Lucy lives a hard life of a 7-year-old as the punching bag of her mother and living toy of her pedophile grandfather. All she wants is a kitten and peaceful playtime with little sister Daisy. Her father loves her, but struggles in his marriage and financially. School and Social Services fail Lucy.
Taylor does an excellent job showing how each person who could have assisted this little girl had an agenda they prioritized—mom, grandpa, teacher, principal, social worker, and foster parents. She, however, doesn’t fully explore the alternate personality of Violet, who does her best to protect Lucy and can inexplicably access memories of baby Lucy. The timeline is a bit confusing, as the reader sees Lucy being molested by her grandfather at age 7 as though it’s the first incident, but Violet witnesses memories of earlier sexual abuse. There’s also no real explanation for Lucy seeing the dead whom she calls “wonders.”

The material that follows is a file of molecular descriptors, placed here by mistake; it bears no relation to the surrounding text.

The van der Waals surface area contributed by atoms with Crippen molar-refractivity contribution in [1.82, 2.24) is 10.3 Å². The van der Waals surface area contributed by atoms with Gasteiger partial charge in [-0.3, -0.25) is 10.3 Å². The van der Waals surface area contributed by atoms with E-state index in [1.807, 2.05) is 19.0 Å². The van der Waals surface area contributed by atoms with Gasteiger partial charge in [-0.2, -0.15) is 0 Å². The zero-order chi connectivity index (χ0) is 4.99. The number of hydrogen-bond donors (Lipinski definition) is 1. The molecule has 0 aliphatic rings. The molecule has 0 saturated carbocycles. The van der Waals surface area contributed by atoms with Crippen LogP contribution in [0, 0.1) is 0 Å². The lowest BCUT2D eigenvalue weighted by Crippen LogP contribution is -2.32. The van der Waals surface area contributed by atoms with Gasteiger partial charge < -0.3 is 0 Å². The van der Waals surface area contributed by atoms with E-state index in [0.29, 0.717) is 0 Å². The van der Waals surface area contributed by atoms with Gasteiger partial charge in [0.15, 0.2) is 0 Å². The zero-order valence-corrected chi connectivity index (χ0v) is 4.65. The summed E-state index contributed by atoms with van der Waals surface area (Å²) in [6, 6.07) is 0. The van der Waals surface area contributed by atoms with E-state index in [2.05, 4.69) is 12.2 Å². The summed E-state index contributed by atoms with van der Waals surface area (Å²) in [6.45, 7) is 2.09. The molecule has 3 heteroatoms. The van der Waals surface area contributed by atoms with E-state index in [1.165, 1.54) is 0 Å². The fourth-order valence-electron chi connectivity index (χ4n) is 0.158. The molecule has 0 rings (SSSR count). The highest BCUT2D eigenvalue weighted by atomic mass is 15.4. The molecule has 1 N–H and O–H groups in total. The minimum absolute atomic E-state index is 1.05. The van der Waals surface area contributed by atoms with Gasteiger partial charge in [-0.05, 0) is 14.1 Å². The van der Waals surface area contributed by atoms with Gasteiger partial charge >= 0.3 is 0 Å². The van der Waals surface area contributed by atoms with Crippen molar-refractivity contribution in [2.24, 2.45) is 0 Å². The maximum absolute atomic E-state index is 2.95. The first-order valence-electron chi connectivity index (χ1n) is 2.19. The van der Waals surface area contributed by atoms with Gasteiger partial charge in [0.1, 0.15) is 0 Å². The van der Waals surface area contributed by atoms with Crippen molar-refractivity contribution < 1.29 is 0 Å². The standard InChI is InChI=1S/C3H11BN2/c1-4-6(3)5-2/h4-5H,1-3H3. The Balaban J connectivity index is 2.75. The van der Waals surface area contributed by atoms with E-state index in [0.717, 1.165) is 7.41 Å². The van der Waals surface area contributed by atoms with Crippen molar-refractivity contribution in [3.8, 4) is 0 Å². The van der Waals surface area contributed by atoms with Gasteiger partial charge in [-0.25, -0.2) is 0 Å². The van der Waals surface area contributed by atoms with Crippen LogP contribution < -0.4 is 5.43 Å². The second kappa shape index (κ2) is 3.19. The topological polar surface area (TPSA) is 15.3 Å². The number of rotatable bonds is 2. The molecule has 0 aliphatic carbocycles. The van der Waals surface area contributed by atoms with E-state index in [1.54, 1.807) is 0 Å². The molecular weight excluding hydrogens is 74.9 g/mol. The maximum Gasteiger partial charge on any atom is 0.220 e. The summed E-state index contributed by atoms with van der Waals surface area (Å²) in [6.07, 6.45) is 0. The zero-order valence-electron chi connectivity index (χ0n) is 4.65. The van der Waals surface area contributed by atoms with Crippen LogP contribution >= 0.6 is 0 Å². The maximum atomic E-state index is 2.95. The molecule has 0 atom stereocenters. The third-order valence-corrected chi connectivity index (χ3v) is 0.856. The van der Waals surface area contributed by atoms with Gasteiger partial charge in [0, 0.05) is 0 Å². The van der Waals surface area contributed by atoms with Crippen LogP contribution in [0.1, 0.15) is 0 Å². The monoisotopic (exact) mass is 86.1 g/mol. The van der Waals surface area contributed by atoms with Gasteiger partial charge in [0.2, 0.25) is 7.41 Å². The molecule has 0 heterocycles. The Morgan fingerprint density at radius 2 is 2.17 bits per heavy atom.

The mother Doreen is one-dimensional, actively seeking ways to terrorize her children, while taunting her husband, with no redeemable qualities, merely a couple references as the child of an alcoholic who ended up in foster care as a play for sympathy. The father Dan is more complex, with conflicting emotions driving his behavior, and a sense of desperation with the loss of control over his own family.
Lucy’s story comes across as a worst case scenario, showing every step of the way how every adult who could have improved her life chose instead to focus on their own selfish needs.
I was fortunate to receive this copy from the author in a giveaway.